A full-size replica of doomed cruise liner the Titanic is nearing completion at the Romandisea theme park in China.
The ship, being constructed at a cost of £125 million, is being built from original blueprints, and will form the centrepiece of the major theme park being built in Sichuan.
First plans for the authentic attraction included a high tech sensory recreation of the moment the original Titanic hit the iceberg on its ill-fated maiden voyage in 1912.
Romandisea eventually abandoned the idea as it was perceived to be in poor taste. Relatives of survivors and victims of the disaster remain unconvinced the project is appropriate, even without the simulation.
The replica will be exact down to the tiniest detail, and is expected to be completed this year according to a report with the latest images from the site in the Daily Mail.
Six of the ship’s nine decks were completed before 2017, and the ship, which will sit in 10.54 metres (34.6 feet) of water, docked permanently on the Daying Qi river in Suining city, is expected to reach completion later this year.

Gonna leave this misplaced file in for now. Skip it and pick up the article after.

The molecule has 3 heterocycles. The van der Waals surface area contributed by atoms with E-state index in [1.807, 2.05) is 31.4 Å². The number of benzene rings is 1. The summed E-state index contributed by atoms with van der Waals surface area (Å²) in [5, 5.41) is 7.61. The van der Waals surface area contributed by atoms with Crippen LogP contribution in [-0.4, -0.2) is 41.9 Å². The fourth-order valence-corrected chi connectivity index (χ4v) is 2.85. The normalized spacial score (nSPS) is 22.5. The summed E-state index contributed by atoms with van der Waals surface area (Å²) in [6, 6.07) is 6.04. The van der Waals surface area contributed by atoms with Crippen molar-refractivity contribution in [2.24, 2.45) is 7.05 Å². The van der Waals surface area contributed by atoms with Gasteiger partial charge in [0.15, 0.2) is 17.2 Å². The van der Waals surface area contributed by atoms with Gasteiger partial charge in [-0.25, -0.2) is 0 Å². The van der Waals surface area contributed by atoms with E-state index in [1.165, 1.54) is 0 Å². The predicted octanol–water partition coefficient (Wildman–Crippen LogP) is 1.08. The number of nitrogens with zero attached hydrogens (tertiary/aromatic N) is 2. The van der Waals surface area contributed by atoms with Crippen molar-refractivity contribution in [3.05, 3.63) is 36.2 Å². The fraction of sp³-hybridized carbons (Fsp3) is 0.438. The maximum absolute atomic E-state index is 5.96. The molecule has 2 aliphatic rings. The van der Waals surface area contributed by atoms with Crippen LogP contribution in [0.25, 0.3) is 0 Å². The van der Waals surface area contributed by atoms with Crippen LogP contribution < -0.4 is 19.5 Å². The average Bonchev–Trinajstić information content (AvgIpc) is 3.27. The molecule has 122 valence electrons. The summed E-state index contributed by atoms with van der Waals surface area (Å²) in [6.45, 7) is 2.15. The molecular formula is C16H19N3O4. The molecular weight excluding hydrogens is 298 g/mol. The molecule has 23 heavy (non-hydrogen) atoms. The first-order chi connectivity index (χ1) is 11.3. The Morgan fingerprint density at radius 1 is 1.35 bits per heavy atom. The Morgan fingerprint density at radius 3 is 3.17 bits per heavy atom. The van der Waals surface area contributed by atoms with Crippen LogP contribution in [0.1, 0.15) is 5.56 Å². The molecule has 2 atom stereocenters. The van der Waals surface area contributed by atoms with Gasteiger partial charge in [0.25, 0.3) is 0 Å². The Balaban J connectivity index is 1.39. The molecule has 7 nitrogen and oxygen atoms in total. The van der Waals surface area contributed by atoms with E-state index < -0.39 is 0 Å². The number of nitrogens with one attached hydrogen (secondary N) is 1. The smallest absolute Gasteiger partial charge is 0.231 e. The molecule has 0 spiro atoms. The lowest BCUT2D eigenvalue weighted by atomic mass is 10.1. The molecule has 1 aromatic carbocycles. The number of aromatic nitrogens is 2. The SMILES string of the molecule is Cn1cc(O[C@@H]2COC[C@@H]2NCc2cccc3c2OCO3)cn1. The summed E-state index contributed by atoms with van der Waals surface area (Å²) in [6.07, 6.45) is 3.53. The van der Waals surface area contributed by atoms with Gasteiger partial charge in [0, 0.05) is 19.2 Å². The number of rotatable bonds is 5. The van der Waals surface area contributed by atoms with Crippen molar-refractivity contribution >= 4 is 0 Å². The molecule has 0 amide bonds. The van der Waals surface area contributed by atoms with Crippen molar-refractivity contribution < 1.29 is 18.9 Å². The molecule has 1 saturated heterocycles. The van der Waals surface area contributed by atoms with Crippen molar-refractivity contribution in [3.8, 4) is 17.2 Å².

The construction project has taken longer than was initially envisaged.
Su Shaojun, the developer overseeing the project was so moved by the James Cameron film ‘TITANIC’ when he saw it twenty years ago that he resolved to build a resort and park which would include an exact replica of the ship.
He secured financing and a property deal with the local government, but the sheer size of the ship took him by surprise. The film only had a 90% scale replica vessel, and so this will be the first full size replica ever been built.
The ship was originally scheduled to be completed by the end of August 2017. According to a report in NPR Su explains:
“I didn’t expect the ship would be this big. The movie didn’t mention how big it was.”
Guests wishing to enjoy the Titanic experience – which will include ballroom dancing, Vegas-style entertainment and pool parties – will pay 3,000 Yuan (£315) a night for a cabin, with more expensive rooms setting them back around 100,000 Yuan (£11,251).
Image: Romandisea Twitter